In the world of Android and, specifically, Android power-users, there are a lot of things you can do and a myriad of tools you can do these things with. One of my favorite things in the world is getting several tools I use regularly consolidated into a single package. If you use your device with any kind of regularity, you know that there are several things you like to know, modify, kill, lock, or enable. Read More
Have you ever been in a situation where you needed to remotely access an account but couldn’t remember its password? I know that I have done so all too many times, so I started looking for a secure solution to this quandary. Although there are several good options, I chose KeePass - read on to discover how you can too.
Before we begin, there are a few things you will need:
On the Desktop
The first thing that you will need to do is install Dropbox, if you haven’t already. Read More
One of the ways Android protects application users from unwanted activities is by requiring every app to declare a set of permissions and allowing users to view those permissions during the installation phase. Don't like what an app can do? Just don't install it.
However, this all or nothing approach doesn't allow you to selectively turn off specific permissions, so if you don't like that an application accesses your phone state, you can't just disable that and still have the app installed. Read More
That didn't take long. A collaborative effort between numerous Android hackers just managed to crack the Thunderbolt's bootloader wide open, successfully booting a custom recovery image. They also incidentally discovered a new root method in the process. Credit goes to jcase, jamezelle, and scotty2 (and all of andirc) for working out the details, and ProTekk and Trident for putting their shiny new Thunderbolts on the line. Here's the visual proof:
Image credit: Trident, ProTekk
We'll keep you apprised on the situation with instructions on how to go about unlocking your own Thunderbolt as we get more information. Read More
It seems evil-doers' depravity knows no bounds: we've just heard word from Symantec that an infected version of Google's Android Market Security Tool March 2011 is floating around the "black markets" - meaning it's not in the Android Market, but it is floating around the 'net in APK form. Luckily, it's not nearly as bad as DroidDream (the malware it was designed to remove), but it's malware nonetheless.
Specifically, Justin says it's closely related to (or possibly the same as) "Fake 10086" malware. Read More
Lookout Inc's Lookout Mobile Security app is one of the most popular and trusted security apps on the Market, and while the company is going to continue active development of its flagship product, today it is launching Lookout Labs - a separate Android Market developer account dedicated to "pushing the bounds of mobile apps."
The first fruit of Lookout Labs' labor is a brilliantly simple yet very useful app called Plan B. Read More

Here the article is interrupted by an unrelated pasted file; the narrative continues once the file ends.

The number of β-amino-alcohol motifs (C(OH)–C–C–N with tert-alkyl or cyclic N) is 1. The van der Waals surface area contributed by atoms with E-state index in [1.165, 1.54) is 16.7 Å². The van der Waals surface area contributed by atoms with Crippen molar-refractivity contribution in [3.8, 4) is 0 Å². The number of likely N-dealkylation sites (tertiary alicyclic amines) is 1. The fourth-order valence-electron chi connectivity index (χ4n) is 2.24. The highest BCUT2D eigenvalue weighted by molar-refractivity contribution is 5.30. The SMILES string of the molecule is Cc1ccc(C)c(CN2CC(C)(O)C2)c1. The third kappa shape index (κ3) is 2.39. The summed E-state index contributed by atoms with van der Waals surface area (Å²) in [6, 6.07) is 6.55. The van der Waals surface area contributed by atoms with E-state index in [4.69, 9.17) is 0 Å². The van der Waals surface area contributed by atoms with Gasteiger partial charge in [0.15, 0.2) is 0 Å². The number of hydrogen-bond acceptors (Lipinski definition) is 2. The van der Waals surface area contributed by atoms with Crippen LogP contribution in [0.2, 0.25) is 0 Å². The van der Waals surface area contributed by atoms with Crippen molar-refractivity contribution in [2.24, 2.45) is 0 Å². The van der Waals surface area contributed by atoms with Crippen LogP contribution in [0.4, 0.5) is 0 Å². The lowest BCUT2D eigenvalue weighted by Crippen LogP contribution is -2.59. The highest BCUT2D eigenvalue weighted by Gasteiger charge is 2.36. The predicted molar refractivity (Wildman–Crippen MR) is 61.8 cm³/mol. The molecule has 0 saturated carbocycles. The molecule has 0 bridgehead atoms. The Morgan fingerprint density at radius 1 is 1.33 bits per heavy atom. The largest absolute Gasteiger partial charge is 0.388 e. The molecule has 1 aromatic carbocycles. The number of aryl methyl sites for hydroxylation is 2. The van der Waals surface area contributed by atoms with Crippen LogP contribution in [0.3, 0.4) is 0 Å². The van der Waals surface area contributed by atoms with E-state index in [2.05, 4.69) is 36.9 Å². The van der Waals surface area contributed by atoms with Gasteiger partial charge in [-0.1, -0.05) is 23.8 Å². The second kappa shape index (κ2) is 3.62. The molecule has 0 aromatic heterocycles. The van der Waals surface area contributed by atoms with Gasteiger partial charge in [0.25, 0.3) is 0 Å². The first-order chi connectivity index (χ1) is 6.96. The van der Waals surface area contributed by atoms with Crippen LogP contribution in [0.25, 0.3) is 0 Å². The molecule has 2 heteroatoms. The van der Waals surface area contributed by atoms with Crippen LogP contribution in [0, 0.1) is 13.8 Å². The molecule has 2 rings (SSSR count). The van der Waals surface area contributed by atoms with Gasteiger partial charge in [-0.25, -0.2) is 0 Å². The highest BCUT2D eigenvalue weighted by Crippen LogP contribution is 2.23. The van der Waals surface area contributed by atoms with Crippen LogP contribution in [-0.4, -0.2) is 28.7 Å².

Anti-virus and anti-malware products by Kaspersky Lab are known as some of the best computer protection solutions for your desktop and notebook, and today the company announced availability of Kaspersky Mobile Security for Android.
The features of Mobile Security include:
- anti-theft protection (including SMS Find, Remote Block and Delete, and SIM Watch)
- anti-spam protection
- privacy protection
- anti-virus protection and firewall
The app can be downloaded from Kaspersky's servers and isn't available directly from the Android Market. Read More
Earlier yesterday, Google demoed some of Honeycomb's most impressive features, however one of its best features seems to have slipped under the radar. While playing around with the Motorola XOOM, Engadget noticed an "Encrypt Tablet" option in the settings page.
At this time little is known about the encryption standard that will be used or whether the encryption process will affect the tablet's other features in any way. All that is known is that your accounts, settings, downloaded applications, media, and other files will be encrypted, and you will require a numeric PIN or password to decrypt the data. Read More
A new report from eWeek came out today stating that another researcher, Xuxian Jiang, this time from North Carolina State University, stepped forward with a tweak to the very same vulnerability Google reportedly patched. Read More
For the last 2 weeks, I've been testing a pre-release version of Theft Aware 2.0 - an app that occupies a spot in the familiar Android Security category, alongside WaveSecure, Lookout, and others. And yet, Theft Aware stands so much taller compared to them that they become small, almost invisible, dots. I could hardly contain my excitement and fascination with Theft Aware, but first, I needed to get answers to all of my questions and pass the info to all of you. Read More